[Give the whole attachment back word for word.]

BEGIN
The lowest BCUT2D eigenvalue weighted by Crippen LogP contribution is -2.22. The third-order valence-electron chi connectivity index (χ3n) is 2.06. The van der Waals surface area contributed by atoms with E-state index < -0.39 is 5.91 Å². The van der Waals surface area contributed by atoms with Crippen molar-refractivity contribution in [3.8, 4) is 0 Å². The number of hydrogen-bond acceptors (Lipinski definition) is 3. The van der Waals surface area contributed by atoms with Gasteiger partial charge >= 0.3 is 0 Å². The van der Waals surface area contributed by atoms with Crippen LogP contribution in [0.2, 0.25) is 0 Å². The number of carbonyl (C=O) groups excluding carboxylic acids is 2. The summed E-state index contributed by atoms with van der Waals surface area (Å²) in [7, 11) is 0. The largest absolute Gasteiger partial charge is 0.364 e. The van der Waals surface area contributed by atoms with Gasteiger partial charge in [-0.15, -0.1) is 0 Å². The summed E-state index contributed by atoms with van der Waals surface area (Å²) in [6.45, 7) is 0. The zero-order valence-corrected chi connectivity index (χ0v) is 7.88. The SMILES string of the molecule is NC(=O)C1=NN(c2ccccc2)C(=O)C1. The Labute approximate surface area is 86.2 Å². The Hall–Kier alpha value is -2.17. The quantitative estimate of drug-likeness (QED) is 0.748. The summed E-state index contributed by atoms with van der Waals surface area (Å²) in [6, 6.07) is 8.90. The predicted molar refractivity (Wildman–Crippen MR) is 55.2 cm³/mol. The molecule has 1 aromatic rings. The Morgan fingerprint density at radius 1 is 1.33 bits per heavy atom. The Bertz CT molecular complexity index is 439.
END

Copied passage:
The lowest BCUT2D eigenvalue weighted by Crippen LogP contribution is -2.22. The third-order valence-electron chi connectivity index (χ3n) is 2.06. The van der Waals surface area contributed by atoms with E-state index < -0.39 is 5.91 Å². The van der Waals surface area contributed by atoms with Crippen molar-refractivity contribution in [3.8, 4) is 0 Å². The number of hydrogen-bond acceptors (Lipinski definition) is 3. The van der Waals surface area contributed by atoms with Gasteiger partial charge >= 0.3 is 0 Å². The van der Waals surface area contributed by atoms with Crippen LogP contribution in [0.2, 0.25) is 0 Å². The number of carbonyl (C=O) groups excluding carboxylic acids is 2. The summed E-state index contributed by atoms with van der Waals surface area (Å²) in [7, 11) is 0. The largest absolute Gasteiger partial charge is 0.364 e. The van der Waals surface area contributed by atoms with Gasteiger partial charge in [-0.15, -0.1) is 0 Å². The summed E-state index contributed by atoms with van der Waals surface area (Å²) in [6.45, 7) is 0. The zero-order valence-corrected chi connectivity index (χ0v) is 7.88. The SMILES string of the molecule is NC(=O)C1=NN(c2ccccc2)C(=O)C1. The Labute approximate surface area is 86.2 Å². The Hall–Kier alpha value is -2.17. The quantitative estimate of drug-likeness (QED) is 0.748. The summed E-state index contributed by atoms with van der Waals surface area (Å²) in [6, 6.07) is 8.90. The predicted molar refractivity (Wildman–Crippen MR) is 55.2 cm³/mol. The molecule has 1 aromatic rings. The Morgan fingerprint density at radius 1 is 1.33 bits per heavy atom. The Bertz CT molecular complexity index is 439.